Beginning in 1991, researchers in Japan took note of a never-before-seen blood group they dubbed “anti-KANNO” [Kawabata 2014]. The antigen (KANNO) was high-frequency, meaning, it is found in almost everyone’s blood, while the antibody (anti-KANNO) was super rare, with just 28 cases identified in all of Japan and none reported elsewhere. All of the people with the anti-KANNO blood group were women who had been pregnant, and although only five of their babies were available for testing, those babies were all negative for anti-KANNO. This could suggest the possibility that the women had developed antibodies against an antigen present in their babies during pregnancy. Luckily there did not seem to be any major medical consequence to the anti-KANNO blood group. Several women underwent transfusions, and although their blood tested as being reactive to the transfused blood, it did not result in hemolysis. Similarly, none of the babies delivered seemed to be suffering hemolytic disease of the newborn. So anti-KANNO was a documented molecular phenomenon, but not a disease and not even really a phenotype per se.

Where it gets interesting is that last year, a group of researchers did an exome sequencing and genotyping study to search for a genetic basis of anti-KANNO [Omae & Ito 2019]. This is the kind of genetic study that could easily turn up nothing: they analyzed DNA from just 22 anti-KANNO cases and a few hundred controls, so there was the risk that with limited statistical power, they might only be able to see a smoking gun. But a smoking gun is exactly what they found: 22/22 cases were homozygous for the PRNP E219K polymorphism. This genetic variant, first identified as a protective factor against prion disease, has an allele frequency of just 6% in Japan [Shibuya 1998], so finding 22/22 anti-KANNO individuals homozygous is incredibly unlikely by chance, and none of the individuals positive for the KANNO antigen were homozygotes. Overall they had an estimated odds ratio of 1060, with P value of 3 × 10-8. By Western blotting, the researchers were able to show that anti-KANNO serum recognized 219E PrP but not 219K PrP, conclusively confirming that the KANNO antigen was none other than wild-type PrP [Omae & Ito 2019].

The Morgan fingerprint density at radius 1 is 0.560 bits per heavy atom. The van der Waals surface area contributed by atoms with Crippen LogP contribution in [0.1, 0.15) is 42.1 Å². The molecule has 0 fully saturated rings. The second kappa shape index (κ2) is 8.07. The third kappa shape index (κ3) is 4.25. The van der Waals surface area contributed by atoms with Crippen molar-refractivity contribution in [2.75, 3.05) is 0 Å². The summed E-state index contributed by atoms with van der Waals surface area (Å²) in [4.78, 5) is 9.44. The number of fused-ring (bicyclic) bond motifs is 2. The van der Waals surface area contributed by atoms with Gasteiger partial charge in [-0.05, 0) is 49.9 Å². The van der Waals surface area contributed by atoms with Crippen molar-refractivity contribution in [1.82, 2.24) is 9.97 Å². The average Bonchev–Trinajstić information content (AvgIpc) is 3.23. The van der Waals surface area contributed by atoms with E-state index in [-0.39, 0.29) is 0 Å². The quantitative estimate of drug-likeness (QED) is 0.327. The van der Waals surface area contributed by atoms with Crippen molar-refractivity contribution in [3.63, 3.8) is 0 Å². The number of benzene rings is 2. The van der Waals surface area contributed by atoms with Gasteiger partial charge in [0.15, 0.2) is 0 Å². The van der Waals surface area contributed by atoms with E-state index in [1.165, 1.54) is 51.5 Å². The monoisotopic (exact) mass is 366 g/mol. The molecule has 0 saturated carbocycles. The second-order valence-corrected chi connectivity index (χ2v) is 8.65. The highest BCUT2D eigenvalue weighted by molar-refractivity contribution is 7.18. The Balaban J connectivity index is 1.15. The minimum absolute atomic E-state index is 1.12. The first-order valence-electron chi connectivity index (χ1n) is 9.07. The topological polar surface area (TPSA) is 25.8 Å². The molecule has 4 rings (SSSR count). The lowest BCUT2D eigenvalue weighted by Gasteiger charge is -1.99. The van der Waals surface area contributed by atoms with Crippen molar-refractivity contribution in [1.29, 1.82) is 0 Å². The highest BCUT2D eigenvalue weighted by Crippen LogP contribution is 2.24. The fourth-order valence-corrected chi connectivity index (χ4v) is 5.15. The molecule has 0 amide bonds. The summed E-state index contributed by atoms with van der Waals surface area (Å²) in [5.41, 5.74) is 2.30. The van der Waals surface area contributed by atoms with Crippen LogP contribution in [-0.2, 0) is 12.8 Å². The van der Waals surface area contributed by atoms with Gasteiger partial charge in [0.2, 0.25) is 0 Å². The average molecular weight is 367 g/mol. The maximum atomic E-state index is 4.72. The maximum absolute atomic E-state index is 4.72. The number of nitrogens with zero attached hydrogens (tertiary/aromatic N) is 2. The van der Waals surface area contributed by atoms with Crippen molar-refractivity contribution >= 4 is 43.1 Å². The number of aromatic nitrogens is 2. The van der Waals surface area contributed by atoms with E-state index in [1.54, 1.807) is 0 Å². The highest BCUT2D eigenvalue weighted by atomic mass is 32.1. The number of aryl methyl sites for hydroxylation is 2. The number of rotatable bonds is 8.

PrP residue 219 is on the surface of the C-terminal globular domain, and given that anti-KANNO is non-reactive against 219K PrP, the simplest explanation would be that the anti-KANNO antibodies bind this epitope. If true, that’s interesting because residue 219 (corresponding to residue 220 in mouse PrP numbering) lies smack in the middle of the epitope for antibodies POM4, POM10, and POM19 (the epitope for each was reported to include residues 218-221 in mouse), all of which were reported to exhibit on-target toxicity [Sonati 2013]. In the figure below, you can see this residue (yellow) in the middle of a black (toxic) epitope on PrP’s surface.

Location of residue 219 (mouse residue 220) in the context of reportedly toxic and non-toxic epitopes [Sonati 2013]. Adapted from this post.

Still, this in and of itself doesn’t tell us much about which epitopes of PrP are okay to try to bind with a drug. For one, though it seems likely that anti-KANNO antibodies bind PrP at this epitope we don’t know that for sure — it’s possible that the E219K variant causes some conformational change in PrP and that anti-KANNO binds a neo-epitope exposed by this change. More importantly, though, anti-KANNO is an alloantibody — an antibody that people have against foreign antigens, not against their own body’s antigens. So this doesn’t yet tell us anything about what would happen if people had antibodies that could bind their own PrP on their own cells. To find out what happens when people’s antibodies bind their own PrP, one wants to look at autoantibodies — those that do bind one’s own proteins.

PrP antibodies in PRNP mutation carriers and controls

A question that everyone always asks, and that no one has the answer to, is why genetic prion disease strikes when it does. How can people carry the mutation their whole lives, and yet disease strikes so suddenly later in life? Why does it come so much earlier for some than others? To date, we haven’t found any factors that predict age of onset [Minikel 2019]. And unlike Huntington’s or Alzheimer’s, where it appears the disease process is underway for decades and just takes a long time to manifest in the form of symptoms [Bateman 2012, Byrne 2018], prion diease seems to strike pretty suddenly: most pre-symptomatic mutation carriers are normal in terms of fluid biomarkers, with no molecular evidence of ongoing pathology in their blood or spinal fluid [Vallabh 2019].